Obama budget offers possible common ground with GOP on healthcare
Political and policy observers say President Barack Obama’s 2015 budget blueprint for healthcare is significant because it lays out the administration’s legislative priorities for the rest of the year and for whatever congressional landscape lies beyond the November elections.
Even though it’s widely considered dead on arrival with a polarized Congress, the president’s budget suggests areas of potential common ground with Republicans as Congress searches for a way to pay for a permanent replacement for Medicare’s hated sustainable growth-rate formula for physician payment. One major area Republicans may seize on is Obama’s proposal to increase means-testing of Medicare benefits for higher-income beneficiaries.
The administration’s 2015 budget calls for $73.7 billion in discretionary funding for HHS in 2015—a 7.6% reduction from the current-year budget. But that figure is projected to increase by 8.7% the following year and by nearly a third over the next decade.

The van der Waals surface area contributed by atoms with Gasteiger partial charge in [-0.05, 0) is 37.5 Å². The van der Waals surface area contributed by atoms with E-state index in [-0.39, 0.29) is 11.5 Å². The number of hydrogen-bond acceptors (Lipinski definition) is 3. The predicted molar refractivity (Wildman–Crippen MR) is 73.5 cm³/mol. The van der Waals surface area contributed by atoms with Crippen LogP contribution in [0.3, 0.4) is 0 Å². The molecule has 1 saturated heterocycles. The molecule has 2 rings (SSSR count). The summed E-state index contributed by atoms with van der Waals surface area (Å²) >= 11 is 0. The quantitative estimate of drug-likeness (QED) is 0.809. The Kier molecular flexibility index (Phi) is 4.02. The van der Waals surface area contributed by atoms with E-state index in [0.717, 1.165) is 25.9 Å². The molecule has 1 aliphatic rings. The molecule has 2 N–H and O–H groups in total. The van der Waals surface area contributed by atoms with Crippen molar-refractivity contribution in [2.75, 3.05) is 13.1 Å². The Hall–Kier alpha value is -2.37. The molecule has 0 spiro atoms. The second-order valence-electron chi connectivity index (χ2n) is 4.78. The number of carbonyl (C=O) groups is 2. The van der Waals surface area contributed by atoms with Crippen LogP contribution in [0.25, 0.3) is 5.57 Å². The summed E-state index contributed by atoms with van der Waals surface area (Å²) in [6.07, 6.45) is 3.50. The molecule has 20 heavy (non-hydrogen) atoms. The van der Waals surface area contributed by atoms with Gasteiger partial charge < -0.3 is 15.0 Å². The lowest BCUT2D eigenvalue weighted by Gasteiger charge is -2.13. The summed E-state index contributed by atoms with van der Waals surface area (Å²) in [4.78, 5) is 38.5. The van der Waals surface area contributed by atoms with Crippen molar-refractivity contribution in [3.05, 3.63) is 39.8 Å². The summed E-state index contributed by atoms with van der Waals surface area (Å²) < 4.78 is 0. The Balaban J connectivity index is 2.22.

The budget also includes more than $400 billion in cuts to Medicare over 10 years. Those reductions are heavily back-loaded, with only $3.5 billion booked for fiscal 2015. Hospitals were quick to criticize the funding cuts, which they say would pile on to the billions of cuts imposed on hospitals since 2010 and could compromise their ability to care for patients.
Obama unveiled his budget last week for lawmakers to consider when they begin work on federal appropriations bills for next year. Many downplayed its immediate relevance given that Congress passed a two-year budget agreement in December. Senate Budget Committee Chairman Patty Murray (D-Wash.) has said she won’t submit a proposed 2015 budget, while House Budget Committee Chairman Paul Ryan (R-Wis.) plans to issue a budget proposal, which is likely to serve as a conservative policy outline.
“The president’s recommendations for the appropriated accounts are relevant because the appropriations committees use that as a benchmark,” said Paul Van de Water, a senior fellow at the Center for Budget and Policy Priorities, a left-of-center research group. “The administration has tried to identify within the limits set by the MurrayRyan agreement where to add and where to take away, and that’s a lot of detail that is below people’s radar.”